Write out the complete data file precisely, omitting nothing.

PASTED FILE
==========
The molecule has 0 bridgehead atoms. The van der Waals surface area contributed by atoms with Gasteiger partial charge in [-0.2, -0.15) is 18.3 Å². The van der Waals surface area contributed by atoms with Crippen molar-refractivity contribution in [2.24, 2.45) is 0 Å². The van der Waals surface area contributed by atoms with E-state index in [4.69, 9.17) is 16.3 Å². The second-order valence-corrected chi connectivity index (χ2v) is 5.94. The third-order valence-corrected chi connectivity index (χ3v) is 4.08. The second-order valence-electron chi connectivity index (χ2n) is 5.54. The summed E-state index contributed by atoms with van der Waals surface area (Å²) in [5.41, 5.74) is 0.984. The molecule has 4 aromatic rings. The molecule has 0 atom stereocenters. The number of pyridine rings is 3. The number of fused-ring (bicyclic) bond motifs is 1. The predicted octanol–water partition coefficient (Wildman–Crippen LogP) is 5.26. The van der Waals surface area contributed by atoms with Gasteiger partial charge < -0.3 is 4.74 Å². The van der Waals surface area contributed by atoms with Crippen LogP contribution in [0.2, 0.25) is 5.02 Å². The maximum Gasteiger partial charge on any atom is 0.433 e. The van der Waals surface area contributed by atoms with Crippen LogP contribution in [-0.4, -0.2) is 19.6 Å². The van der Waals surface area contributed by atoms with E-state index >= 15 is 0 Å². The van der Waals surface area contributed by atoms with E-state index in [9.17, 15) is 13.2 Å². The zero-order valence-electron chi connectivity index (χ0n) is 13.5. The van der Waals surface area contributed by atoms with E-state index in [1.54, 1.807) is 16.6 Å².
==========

The molecule has 0 bridgehead atoms. The van der Waals surface area contributed by atoms with Gasteiger partial charge in [-0.2, -0.15) is 18.3 Å². The van der Waals surface area contributed by atoms with Crippen molar-refractivity contribution in [2.24, 2.45) is 0 Å². The van der Waals surface area contributed by atoms with E-state index in [4.69, 9.17) is 16.3 Å². The second-order valence-corrected chi connectivity index (χ2v) is 5.94. The third-order valence-corrected chi connectivity index (χ3v) is 4.08. The second-order valence-electron chi connectivity index (χ2n) is 5.54. The summed E-state index contributed by atoms with van der Waals surface area (Å²) in [5.41, 5.74) is 0.984. The molecule has 4 aromatic rings. The molecule has 0 atom stereocenters. The number of pyridine rings is 3. The number of fused-ring (bicyclic) bond motifs is 1. The predicted octanol–water partition coefficient (Wildman–Crippen LogP) is 5.26. The van der Waals surface area contributed by atoms with Gasteiger partial charge < -0.3 is 4.74 Å². The van der Waals surface area contributed by atoms with Crippen LogP contribution in [0.2, 0.25) is 5.02 Å². The maximum Gasteiger partial charge on any atom is 0.433 e. The van der Waals surface area contributed by atoms with Crippen LogP contribution in [-0.4, -0.2) is 19.6 Å². The van der Waals surface area contributed by atoms with E-state index >= 15 is 0 Å². The van der Waals surface area contributed by atoms with E-state index in [9.17, 15) is 13.2 Å². The zero-order valence-electron chi connectivity index (χ0n) is 13.5. The van der Waals surface area contributed by atoms with E-state index in [1.54, 1.807) is 16.6 Å².